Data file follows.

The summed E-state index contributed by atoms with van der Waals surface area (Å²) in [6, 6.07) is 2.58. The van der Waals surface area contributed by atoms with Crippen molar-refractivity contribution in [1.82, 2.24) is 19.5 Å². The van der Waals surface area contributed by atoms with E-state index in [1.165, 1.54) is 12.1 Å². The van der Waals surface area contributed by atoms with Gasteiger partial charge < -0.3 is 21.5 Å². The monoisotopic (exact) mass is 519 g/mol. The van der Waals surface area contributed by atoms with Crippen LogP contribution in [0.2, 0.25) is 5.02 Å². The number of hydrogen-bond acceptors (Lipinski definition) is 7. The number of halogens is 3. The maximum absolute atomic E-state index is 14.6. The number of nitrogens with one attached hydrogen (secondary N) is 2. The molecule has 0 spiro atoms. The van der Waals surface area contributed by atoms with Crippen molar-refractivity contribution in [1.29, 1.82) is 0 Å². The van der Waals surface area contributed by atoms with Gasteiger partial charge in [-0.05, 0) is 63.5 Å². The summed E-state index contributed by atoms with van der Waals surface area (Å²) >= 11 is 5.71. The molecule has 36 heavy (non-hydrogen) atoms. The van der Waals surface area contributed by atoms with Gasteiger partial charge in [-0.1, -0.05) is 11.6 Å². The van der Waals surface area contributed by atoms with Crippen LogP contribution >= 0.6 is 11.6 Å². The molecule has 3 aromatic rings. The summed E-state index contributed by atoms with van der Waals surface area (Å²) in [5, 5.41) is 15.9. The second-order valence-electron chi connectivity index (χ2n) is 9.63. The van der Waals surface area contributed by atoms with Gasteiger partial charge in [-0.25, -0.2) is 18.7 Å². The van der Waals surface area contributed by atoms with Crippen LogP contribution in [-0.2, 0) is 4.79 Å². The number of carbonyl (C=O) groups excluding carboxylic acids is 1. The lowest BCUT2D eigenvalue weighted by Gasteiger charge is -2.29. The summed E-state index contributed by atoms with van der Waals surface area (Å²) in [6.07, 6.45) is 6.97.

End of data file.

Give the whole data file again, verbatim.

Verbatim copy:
The summed E-state index contributed by atoms with van der Waals surface area (Å²) in [6, 6.07) is 2.58. The van der Waals surface area contributed by atoms with Crippen molar-refractivity contribution in [1.82, 2.24) is 19.5 Å². The van der Waals surface area contributed by atoms with E-state index in [1.165, 1.54) is 12.1 Å². The van der Waals surface area contributed by atoms with Gasteiger partial charge < -0.3 is 21.5 Å². The monoisotopic (exact) mass is 519 g/mol. The van der Waals surface area contributed by atoms with Crippen LogP contribution in [0.2, 0.25) is 5.02 Å². The number of hydrogen-bond acceptors (Lipinski definition) is 7. The number of halogens is 3. The maximum absolute atomic E-state index is 14.6. The number of nitrogens with one attached hydrogen (secondary N) is 2. The molecule has 0 spiro atoms. The van der Waals surface area contributed by atoms with Crippen molar-refractivity contribution in [1.29, 1.82) is 0 Å². The van der Waals surface area contributed by atoms with Gasteiger partial charge in [-0.05, 0) is 63.5 Å². The summed E-state index contributed by atoms with van der Waals surface area (Å²) >= 11 is 5.71. The molecule has 36 heavy (non-hydrogen) atoms. The van der Waals surface area contributed by atoms with Gasteiger partial charge in [-0.1, -0.05) is 11.6 Å². The van der Waals surface area contributed by atoms with Crippen LogP contribution >= 0.6 is 11.6 Å². The molecule has 3 aromatic rings. The summed E-state index contributed by atoms with van der Waals surface area (Å²) in [5, 5.41) is 15.9. The second-order valence-electron chi connectivity index (χ2n) is 9.63. The van der Waals surface area contributed by atoms with Gasteiger partial charge in [-0.25, -0.2) is 18.7 Å². The van der Waals surface area contributed by atoms with Crippen LogP contribution in [-0.2, 0) is 4.79 Å². The number of carbonyl (C=O) groups excluding carboxylic acids is 1. The lowest BCUT2D eigenvalue weighted by Gasteiger charge is -2.29. The summed E-state index contributed by atoms with van der Waals surface area (Å²) in [6.07, 6.45) is 6.97.